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This blog post is the fourth (and final) of four blog posts that together consider the four verses in a September 21, 2015, article entitled “Four Prayers for Bible Reading,” by Pastor David Mathis, in which he discusses four verses to pray before one begins to open God’s Word.  A link to that article is as follows ( ).  This fourth blog post looks at the fourth verse, i.e., Luke 24:45 (ESV), which reads:

45 Then he opened their minds to understand the Scriptures,

Pastor Mathis correctly states that the primary focus in Bible reading must be on Jesus:

This is another way of praying that God would open our eyes to wonder, just with more specificity. The works of God stand as marvelous mountain ranges in the Bible, but the highest peak, and the most majestic vista, is the person and work of his Son. .. The great goal of Bible reading and study is this: knowing and enjoying Jesus.

I believe the context surrounding verse 45 helps us to know better and enjoy the Person and work Jesus in the context of a pre-Bible engagement prayer.  The relevant context comprises two consecutive accounts, which are Luke 24:13–35 (the road to Emmaus) and Luke 24:36–49 (the risen Jesus’ appearance to the disciples).  In both accounts, Jesus drew near and impacted the minds of folks, who possessed some knowledge about the Person and work of Christ, but who did not fully understand what the Scriptures prophesied about the death and resurrection of the Jewish Messiah. Jesus opened their minds, so they understood that Jesus was the Messiah, according to Scriptural prophesies.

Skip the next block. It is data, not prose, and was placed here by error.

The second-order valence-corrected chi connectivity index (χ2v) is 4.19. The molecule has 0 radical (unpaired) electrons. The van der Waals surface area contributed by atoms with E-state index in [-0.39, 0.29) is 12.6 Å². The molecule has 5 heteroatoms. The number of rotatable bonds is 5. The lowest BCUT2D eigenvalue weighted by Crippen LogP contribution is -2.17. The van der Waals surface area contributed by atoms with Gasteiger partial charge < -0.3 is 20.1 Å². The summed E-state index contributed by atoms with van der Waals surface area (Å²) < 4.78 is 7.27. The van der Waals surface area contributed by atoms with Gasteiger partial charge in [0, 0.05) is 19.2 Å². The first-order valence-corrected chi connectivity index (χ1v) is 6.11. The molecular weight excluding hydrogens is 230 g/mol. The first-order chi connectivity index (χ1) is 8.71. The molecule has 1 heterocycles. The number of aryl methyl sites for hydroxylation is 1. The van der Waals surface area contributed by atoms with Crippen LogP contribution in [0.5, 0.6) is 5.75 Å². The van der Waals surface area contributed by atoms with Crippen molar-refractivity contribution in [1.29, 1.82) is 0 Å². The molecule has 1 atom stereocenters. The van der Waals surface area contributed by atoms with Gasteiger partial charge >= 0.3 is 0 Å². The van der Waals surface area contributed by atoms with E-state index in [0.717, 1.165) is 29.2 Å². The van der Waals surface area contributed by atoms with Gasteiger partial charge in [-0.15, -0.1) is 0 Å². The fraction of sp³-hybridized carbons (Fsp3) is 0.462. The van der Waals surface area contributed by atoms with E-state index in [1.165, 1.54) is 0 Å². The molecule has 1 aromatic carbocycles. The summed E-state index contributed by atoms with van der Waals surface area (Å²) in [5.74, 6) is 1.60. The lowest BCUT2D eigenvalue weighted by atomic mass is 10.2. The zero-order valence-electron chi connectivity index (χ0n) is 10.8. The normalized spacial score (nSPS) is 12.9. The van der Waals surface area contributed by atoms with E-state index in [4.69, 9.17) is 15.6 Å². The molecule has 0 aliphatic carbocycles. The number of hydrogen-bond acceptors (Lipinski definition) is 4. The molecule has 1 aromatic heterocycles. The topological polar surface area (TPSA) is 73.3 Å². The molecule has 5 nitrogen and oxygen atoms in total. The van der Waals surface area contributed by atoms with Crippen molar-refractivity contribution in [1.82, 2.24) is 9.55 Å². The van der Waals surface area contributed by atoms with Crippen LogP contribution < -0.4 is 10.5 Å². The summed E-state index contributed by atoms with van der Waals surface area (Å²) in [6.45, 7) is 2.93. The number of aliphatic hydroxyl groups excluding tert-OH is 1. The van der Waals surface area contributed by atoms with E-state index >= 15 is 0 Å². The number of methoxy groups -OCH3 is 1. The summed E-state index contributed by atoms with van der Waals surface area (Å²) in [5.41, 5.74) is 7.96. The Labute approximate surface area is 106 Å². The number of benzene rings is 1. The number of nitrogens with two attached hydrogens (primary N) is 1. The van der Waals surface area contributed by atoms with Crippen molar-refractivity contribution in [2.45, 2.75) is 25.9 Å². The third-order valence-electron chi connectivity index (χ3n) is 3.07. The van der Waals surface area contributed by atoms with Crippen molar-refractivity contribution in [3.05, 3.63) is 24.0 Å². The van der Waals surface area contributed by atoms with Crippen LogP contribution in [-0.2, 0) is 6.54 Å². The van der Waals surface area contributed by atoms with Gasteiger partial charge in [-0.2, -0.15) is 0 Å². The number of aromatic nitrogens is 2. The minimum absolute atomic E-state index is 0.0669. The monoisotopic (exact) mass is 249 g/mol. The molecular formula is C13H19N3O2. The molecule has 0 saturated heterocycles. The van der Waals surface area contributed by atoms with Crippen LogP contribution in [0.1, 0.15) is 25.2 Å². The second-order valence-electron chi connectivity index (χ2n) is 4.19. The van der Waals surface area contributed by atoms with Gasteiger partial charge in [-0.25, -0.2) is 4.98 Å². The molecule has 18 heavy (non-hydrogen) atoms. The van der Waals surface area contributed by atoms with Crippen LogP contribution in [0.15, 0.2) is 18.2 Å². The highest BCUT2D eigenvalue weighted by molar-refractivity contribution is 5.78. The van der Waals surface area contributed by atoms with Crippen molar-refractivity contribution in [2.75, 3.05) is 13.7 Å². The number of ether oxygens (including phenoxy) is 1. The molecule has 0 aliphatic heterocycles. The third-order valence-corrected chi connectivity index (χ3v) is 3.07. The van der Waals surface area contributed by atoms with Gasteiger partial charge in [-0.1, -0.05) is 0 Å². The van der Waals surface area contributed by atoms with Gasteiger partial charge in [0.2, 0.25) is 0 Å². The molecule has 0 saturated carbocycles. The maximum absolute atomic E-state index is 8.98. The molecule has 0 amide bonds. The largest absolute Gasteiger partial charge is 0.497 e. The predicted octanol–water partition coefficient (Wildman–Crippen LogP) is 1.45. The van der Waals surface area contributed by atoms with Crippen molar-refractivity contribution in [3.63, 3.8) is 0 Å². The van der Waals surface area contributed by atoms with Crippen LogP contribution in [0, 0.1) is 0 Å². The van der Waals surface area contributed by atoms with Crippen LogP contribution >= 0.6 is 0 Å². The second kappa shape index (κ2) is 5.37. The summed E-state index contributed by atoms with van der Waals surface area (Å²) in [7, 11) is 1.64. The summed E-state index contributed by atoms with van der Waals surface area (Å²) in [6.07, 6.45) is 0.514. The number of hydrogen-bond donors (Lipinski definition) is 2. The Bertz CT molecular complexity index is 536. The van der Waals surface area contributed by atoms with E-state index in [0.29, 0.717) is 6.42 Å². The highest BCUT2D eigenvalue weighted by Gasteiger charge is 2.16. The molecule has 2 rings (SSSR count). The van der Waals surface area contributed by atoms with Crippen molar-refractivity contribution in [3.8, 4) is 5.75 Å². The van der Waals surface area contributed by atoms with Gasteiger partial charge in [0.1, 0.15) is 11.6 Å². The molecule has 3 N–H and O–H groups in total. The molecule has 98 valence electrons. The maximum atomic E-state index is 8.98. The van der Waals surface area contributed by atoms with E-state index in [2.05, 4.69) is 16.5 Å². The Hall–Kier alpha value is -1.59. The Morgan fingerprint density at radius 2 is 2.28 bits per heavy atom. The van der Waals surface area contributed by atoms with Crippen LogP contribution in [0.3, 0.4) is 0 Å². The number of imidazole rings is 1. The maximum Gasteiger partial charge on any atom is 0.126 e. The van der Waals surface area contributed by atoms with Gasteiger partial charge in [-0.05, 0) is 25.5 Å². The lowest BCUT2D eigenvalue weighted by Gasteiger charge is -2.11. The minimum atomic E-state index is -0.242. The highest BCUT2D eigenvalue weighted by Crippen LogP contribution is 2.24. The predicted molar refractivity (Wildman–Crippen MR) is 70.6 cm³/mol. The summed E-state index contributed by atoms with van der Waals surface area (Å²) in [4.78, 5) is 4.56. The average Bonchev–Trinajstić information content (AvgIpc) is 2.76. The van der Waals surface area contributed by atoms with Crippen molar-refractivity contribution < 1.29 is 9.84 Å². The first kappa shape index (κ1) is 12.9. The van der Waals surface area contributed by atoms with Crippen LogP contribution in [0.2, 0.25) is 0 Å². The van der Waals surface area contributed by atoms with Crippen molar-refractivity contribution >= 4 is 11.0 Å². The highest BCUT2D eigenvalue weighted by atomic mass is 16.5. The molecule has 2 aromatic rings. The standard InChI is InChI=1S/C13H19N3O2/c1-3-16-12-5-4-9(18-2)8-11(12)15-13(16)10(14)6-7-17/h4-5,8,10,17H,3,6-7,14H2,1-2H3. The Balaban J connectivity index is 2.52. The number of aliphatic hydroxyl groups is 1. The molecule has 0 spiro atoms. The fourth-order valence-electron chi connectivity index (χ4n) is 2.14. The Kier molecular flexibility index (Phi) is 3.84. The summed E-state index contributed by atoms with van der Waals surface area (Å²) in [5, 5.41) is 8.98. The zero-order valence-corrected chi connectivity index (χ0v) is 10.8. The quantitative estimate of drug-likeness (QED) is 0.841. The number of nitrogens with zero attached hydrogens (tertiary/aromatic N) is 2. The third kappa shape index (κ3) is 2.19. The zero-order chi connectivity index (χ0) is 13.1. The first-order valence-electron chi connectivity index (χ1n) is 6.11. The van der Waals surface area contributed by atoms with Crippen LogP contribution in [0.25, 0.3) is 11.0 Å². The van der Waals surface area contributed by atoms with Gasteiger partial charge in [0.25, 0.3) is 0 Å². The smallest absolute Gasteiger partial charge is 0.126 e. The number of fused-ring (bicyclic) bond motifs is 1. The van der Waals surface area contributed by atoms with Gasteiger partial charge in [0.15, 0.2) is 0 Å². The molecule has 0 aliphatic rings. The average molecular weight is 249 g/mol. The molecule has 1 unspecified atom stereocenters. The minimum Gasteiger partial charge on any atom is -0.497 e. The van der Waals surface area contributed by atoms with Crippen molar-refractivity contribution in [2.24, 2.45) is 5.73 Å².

These Lukan accounts use three different Greek words that relate to the opening of one’s mind to the Scriptures about Jesus.  In verses 32 and 45, the ESV translates the Greek verb dianoigō as “he opened,” and it means to explain something so someone can perceive that which had previously been either hidden or obscure.

In verse 27, the ESV translates the Greek verb diermēntuō as “he interpreted,” and it means to explain at a more extensive level the meaning of something which is particularly obscure or difficult to comprehend. In verse 45, the ESV translates the Greek verb syniēmi as “to understand,” and it means to employ one’s ability to understand to gain an intelligent grasp of or insight about a cognitively challenging subject.

These two Lukan accounts show that Jesus came alongside of people who had some knowledge about the Person and work of Jesus Christ, and then thoroughly explained the Scriptures to them so they perceived the intellectually challenging concept of the prophesied Jewish Messiah.

What was Luke’s intent in writing this passage under the inspiration of the Holy Spirit?  Factoring in Luke 1:1-4, it seems to me that Luke wanted Theophilus to genuinely know that it takes God to fully open the mind of someone to truly comprehend the truth of the suffering, death, and resurrection of Jesus Christ in the overarching context that Jesus is the prophesied Jewish Messiah.  One commentator writes along this line:

Scripture cannot be understood by the simple human mind. God has to open the mind to understand Scripture. Reading Scripture is not like any other reading assignment you might undertake. Reading Scripture must begin with a dedication of your mind and heart to God and with a willingness to listen to God as he speaks to you through Scripture. We understand Scripture only as God’s Holy Spirit opens our minds and becomes our teacher.

Butler, T. C. (2000). Luke (Vol. 3, pp. 420–421). Nashville, TN: Broadman & Holman Publishers.